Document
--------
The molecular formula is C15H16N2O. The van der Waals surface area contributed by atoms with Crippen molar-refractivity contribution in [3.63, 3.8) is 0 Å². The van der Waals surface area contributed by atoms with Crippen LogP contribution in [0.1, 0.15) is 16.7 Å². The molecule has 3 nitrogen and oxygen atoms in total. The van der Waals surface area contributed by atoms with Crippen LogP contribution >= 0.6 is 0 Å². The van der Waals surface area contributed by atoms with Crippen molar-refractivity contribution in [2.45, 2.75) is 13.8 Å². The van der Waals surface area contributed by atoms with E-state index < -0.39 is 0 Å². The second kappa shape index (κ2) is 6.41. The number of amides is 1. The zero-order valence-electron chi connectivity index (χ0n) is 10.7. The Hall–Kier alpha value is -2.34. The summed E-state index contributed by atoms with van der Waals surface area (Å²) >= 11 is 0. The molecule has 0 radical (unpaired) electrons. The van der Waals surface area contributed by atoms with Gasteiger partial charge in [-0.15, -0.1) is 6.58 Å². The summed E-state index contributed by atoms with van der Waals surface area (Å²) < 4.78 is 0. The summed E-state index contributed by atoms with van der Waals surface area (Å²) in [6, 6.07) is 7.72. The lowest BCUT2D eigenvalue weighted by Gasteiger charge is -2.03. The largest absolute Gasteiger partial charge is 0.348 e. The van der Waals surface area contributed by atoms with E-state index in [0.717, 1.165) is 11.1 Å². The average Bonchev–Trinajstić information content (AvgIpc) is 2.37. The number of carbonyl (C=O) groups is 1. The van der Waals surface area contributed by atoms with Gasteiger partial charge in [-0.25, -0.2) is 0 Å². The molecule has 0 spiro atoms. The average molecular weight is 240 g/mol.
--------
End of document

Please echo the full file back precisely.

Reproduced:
The molecular formula is C15H16N2O. The van der Waals surface area contributed by atoms with Crippen molar-refractivity contribution in [3.63, 3.8) is 0 Å². The van der Waals surface area contributed by atoms with Crippen LogP contribution in [0.1, 0.15) is 16.7 Å². The molecule has 3 nitrogen and oxygen atoms in total. The van der Waals surface area contributed by atoms with Crippen LogP contribution >= 0.6 is 0 Å². The van der Waals surface area contributed by atoms with Crippen molar-refractivity contribution in [2.45, 2.75) is 13.8 Å². The van der Waals surface area contributed by atoms with E-state index < -0.39 is 0 Å². The second kappa shape index (κ2) is 6.41. The number of amides is 1. The zero-order valence-electron chi connectivity index (χ0n) is 10.7. The Hall–Kier alpha value is -2.34. The summed E-state index contributed by atoms with van der Waals surface area (Å²) >= 11 is 0. The molecule has 0 radical (unpaired) electrons. The van der Waals surface area contributed by atoms with Gasteiger partial charge in [-0.15, -0.1) is 6.58 Å². The summed E-state index contributed by atoms with van der Waals surface area (Å²) < 4.78 is 0. The summed E-state index contributed by atoms with van der Waals surface area (Å²) in [6, 6.07) is 7.72. The lowest BCUT2D eigenvalue weighted by Gasteiger charge is -2.03. The largest absolute Gasteiger partial charge is 0.348 e. The van der Waals surface area contributed by atoms with E-state index in [0.717, 1.165) is 11.1 Å². The average Bonchev–Trinajstić information content (AvgIpc) is 2.37. The number of carbonyl (C=O) groups is 1. The van der Waals surface area contributed by atoms with Gasteiger partial charge in [-0.25, -0.2) is 0 Å². The molecule has 0 spiro atoms. The average molecular weight is 240 g/mol.